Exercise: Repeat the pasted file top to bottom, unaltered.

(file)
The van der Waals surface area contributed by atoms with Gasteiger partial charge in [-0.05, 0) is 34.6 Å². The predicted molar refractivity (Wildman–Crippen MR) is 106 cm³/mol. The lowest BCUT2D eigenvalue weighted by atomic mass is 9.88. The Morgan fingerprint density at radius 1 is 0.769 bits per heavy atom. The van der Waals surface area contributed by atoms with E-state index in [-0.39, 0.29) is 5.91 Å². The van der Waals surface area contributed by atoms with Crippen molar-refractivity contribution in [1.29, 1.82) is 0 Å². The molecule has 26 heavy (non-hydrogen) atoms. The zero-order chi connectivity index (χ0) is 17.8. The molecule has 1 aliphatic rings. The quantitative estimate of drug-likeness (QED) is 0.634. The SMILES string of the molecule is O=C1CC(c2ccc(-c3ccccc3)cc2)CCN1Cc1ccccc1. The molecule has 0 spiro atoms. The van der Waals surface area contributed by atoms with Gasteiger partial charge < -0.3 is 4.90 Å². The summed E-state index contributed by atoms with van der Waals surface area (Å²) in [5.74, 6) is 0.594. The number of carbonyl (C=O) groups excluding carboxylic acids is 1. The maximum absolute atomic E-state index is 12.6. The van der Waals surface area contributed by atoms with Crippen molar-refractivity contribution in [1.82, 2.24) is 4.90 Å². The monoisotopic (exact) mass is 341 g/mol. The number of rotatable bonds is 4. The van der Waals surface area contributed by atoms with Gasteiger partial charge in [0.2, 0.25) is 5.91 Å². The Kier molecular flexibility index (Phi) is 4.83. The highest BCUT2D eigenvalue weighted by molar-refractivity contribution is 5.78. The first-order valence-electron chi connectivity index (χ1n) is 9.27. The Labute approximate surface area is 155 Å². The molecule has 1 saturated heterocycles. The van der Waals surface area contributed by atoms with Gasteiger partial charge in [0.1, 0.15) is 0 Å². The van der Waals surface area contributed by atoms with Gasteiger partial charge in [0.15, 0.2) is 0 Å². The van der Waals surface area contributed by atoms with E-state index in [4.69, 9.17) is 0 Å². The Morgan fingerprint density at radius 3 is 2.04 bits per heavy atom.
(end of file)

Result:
The van der Waals surface area contributed by atoms with Gasteiger partial charge in [-0.05, 0) is 34.6 Å². The predicted molar refractivity (Wildman–Crippen MR) is 106 cm³/mol. The lowest BCUT2D eigenvalue weighted by atomic mass is 9.88. The Morgan fingerprint density at radius 1 is 0.769 bits per heavy atom. The van der Waals surface area contributed by atoms with E-state index in [-0.39, 0.29) is 5.91 Å². The van der Waals surface area contributed by atoms with Crippen molar-refractivity contribution in [1.29, 1.82) is 0 Å². The molecule has 26 heavy (non-hydrogen) atoms. The zero-order chi connectivity index (χ0) is 17.8. The molecule has 1 aliphatic rings. The quantitative estimate of drug-likeness (QED) is 0.634. The SMILES string of the molecule is O=C1CC(c2ccc(-c3ccccc3)cc2)CCN1Cc1ccccc1. The molecule has 0 spiro atoms. The van der Waals surface area contributed by atoms with Gasteiger partial charge < -0.3 is 4.90 Å². The summed E-state index contributed by atoms with van der Waals surface area (Å²) in [5.74, 6) is 0.594. The number of carbonyl (C=O) groups excluding carboxylic acids is 1. The maximum absolute atomic E-state index is 12.6. The van der Waals surface area contributed by atoms with Crippen molar-refractivity contribution in [1.82, 2.24) is 4.90 Å². The monoisotopic (exact) mass is 341 g/mol. The number of rotatable bonds is 4. The van der Waals surface area contributed by atoms with Gasteiger partial charge in [0.2, 0.25) is 5.91 Å². The Kier molecular flexibility index (Phi) is 4.83. The highest BCUT2D eigenvalue weighted by molar-refractivity contribution is 5.78. The first-order valence-electron chi connectivity index (χ1n) is 9.27. The Labute approximate surface area is 155 Å². The molecule has 1 saturated heterocycles. The van der Waals surface area contributed by atoms with Gasteiger partial charge in [0.1, 0.15) is 0 Å². The van der Waals surface area contributed by atoms with Gasteiger partial charge in [0.15, 0.2) is 0 Å². The van der Waals surface area contributed by atoms with E-state index in [4.69, 9.17) is 0 Å². The Morgan fingerprint density at radius 3 is 2.04 bits per heavy atom.